Similarly, the author's assertion that equity criteria were ignored "mainly because of the elite management of planning and economic policy in the LDCs" would find wide acceptance today. However, the term elite is never defined and is used as referring to any privileged group, without any attempt to ascertain what constitutes the basis of such privilege. The case studies utilized to demonstrate this hypothesis, while for the most part competently executed, add little to our understanding of how these elites are able to perpetuate their privilege and therefore what would constitute effective action designed to undermine this privilege - a precondition for institutionalizing a planning process based on equity and mass participation.
The experiences of those LDCs that have undergone a socialist revolution are not considered. There is only a passing reference to Cuba, and it is simply asserted that the Cuban revolution is "not exportable." Instead, revolution is equated with violence and violence necessarily entails social costs. The author holds up the example of Uganda, as illustrating to the elites that "glaring socio-economic disparities and inequalities ... are bound to lead to a catastrophe sooner or later, and that their elimination constitutes the surest preventive strategy."
Some novel suggestions
Here we come to the nub of the problem. It is quite an easy task to outline what would constitute an egalitarian plan; it is far more difficult to specify the mechanism by which such a plan might be put into operation. In the absence of revolution, the elites will continue to have the power to obstruct any egalitarian planning process. Is it not Utopian to expect the privileged elite to acquiesce in a planning process that would reduce their share of the national income?
Firstly, the elites may be persuaded that more equal income distribution is their only rational choice, since redistribution is a necessary condition for the avoidance of violent revolution. Secondly, the elites may be persuaded to allow a relative reduction in their incomes if the absolute level is increasing or at least remaining stable. (Of course, this is only possible where there is growth in GNP. Paradoxically, growth now becomes a precondition for redistribution.) Thirdly, international pressure could result in aid flows and trade concessions being dependent on movement toward income equality. All this to be buttressed by political reforms designed to ensure participation of the masses in the formulation and implementation of the plans - planning from the bottom up.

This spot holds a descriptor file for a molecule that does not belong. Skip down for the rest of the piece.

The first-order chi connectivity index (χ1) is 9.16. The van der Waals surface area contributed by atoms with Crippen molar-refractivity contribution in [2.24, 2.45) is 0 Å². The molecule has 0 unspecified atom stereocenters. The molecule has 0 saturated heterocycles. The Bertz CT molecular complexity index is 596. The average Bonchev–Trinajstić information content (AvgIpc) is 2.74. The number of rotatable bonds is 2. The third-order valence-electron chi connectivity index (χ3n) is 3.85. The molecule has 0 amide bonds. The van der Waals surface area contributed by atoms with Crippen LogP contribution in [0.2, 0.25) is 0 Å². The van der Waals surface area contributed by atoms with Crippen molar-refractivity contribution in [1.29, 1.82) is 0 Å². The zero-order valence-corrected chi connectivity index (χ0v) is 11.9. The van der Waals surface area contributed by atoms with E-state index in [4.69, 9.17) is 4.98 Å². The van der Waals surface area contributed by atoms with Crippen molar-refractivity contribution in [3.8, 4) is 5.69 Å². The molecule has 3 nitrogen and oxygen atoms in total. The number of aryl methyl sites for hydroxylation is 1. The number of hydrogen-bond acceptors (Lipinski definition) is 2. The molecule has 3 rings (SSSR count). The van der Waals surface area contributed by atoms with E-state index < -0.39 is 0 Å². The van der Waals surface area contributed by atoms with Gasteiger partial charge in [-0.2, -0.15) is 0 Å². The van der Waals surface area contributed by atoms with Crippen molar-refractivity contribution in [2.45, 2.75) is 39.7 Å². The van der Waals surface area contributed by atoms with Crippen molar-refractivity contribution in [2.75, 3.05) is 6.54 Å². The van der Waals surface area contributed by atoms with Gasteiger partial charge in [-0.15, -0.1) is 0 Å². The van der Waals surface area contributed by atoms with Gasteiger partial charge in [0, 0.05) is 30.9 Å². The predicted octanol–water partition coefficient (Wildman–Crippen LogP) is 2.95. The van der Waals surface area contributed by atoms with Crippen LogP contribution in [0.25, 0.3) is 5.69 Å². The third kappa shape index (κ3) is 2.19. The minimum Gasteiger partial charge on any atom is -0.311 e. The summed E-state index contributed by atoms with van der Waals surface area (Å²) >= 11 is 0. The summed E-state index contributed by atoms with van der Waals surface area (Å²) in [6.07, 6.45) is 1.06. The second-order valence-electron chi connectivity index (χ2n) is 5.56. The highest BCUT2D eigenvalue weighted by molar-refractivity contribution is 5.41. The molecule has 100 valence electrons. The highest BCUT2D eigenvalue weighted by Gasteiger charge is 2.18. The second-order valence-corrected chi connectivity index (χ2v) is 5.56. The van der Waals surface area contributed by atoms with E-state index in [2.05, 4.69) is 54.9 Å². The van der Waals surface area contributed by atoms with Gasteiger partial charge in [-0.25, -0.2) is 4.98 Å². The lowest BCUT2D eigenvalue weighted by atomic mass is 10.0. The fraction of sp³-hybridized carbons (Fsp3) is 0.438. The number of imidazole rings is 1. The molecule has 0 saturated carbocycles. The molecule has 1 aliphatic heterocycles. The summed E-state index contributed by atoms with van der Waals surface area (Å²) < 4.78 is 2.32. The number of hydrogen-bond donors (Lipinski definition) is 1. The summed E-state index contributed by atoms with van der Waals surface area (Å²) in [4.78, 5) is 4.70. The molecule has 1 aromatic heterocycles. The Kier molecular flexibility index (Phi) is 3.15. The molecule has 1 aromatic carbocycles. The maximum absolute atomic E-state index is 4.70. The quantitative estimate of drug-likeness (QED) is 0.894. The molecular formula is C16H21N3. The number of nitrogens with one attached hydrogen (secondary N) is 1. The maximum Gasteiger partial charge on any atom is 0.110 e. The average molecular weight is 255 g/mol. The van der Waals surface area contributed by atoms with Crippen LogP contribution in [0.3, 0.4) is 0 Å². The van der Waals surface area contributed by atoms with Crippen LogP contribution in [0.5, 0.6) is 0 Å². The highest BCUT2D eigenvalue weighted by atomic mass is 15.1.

Concerning international pressure, the author introduces some novel suggestions. Firstly, he argues that greater equality in the LDCs should be an integral part of the NIEO negotiations; secondly, that aid could be doubled by instituting a 5-percent levy on multinational exports from the LDCs to the industrialized countries; and, finally, that multilateral agency personnel should function outside of LDC political structures and that this will enhance their ability to ensure that aid and planning are independent of the elites. But, again, there is an uncomfortable Utopian ring about these proposals. They rest upon presumptions that the industrialized countries favour redistribution policies in the LDCs and are willing to incur the displeasure of the elites to achieve this; that the multinationals would not pass on the incidence of the levy to the LDCs, and that the UN agencies are, indeed, politically neutral.